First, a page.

Your charges may be downgraded to a de minimis infraction if you can show that you obtained no more than 6 doses within 24 hours, that the drugs had lawfully been prescribed to the person who gave them to you, and that you had the drugs only for personal use. De minimis infractions are very minor and may be dismissed under certain conditions. Call our Wildwood drug possession attorneys today to discuss your case.
Defenses to Drug Possession Charges in New Jersey
To be charged with drug possession, a defendant usually must be aware they have control over the illicit substance. Having control does not necessarily mean having the drugs on your person. It can mean having them stored somewhere that you can easily access and control. For example, stashing drugs in your car, gym locker, or office desk may result in possession charges.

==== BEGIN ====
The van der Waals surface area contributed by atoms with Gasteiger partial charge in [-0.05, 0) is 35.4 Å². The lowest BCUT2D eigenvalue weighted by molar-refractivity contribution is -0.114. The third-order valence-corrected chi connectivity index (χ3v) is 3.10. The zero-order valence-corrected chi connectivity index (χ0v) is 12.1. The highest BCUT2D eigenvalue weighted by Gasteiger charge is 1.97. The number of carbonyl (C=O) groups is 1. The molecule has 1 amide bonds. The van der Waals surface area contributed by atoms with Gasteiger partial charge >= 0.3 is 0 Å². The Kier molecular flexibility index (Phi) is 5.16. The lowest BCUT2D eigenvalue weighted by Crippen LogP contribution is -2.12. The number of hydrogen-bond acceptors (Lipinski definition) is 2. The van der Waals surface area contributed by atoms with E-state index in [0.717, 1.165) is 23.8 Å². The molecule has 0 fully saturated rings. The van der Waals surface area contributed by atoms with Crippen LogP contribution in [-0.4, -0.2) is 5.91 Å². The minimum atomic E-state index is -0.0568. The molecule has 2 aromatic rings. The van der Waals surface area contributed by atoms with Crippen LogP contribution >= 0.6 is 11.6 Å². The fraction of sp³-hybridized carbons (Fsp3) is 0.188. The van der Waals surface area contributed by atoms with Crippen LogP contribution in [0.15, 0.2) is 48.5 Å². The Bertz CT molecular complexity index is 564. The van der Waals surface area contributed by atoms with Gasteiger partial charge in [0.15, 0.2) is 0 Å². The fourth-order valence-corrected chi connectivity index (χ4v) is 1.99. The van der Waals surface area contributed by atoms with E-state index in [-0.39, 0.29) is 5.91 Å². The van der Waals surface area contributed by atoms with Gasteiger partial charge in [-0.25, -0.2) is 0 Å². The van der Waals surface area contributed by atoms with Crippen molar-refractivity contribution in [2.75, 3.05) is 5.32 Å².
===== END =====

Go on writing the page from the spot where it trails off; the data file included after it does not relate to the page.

You may defend yourself against these charges by arguing that you did not know about the drugs. It is not uncommon for people who buy and sell drugs to store them secretly. Sometimes, they keep their drugs at someone else’s home without the other person’s knowledge. If this sounds similar to your situation, you may fight your charges.
You can also fight drug possession charges by proving you had a prescription for the drugs or were otherwise lawfully provided with the drugs. Certain prescription drugs can be extremely dangerous and addictive, so you should always hang on to your prescription information as proof you are authorized to have those medications. Call our Brigantine drug possession attorneys to discuss potential defense strategies for your case.
Call Our New Jersey Drug Possession Defense Lawyers for Advice
If you have been charged with drug possession or a related offense, you need to contact an attorney right away for help. Our New Jersey drug possession lawyers can help you fight your charges or, at the very least, have them reduced. Call the Law Offices of John J. Zarych by calling (609) 616-4956 today for a free consultation.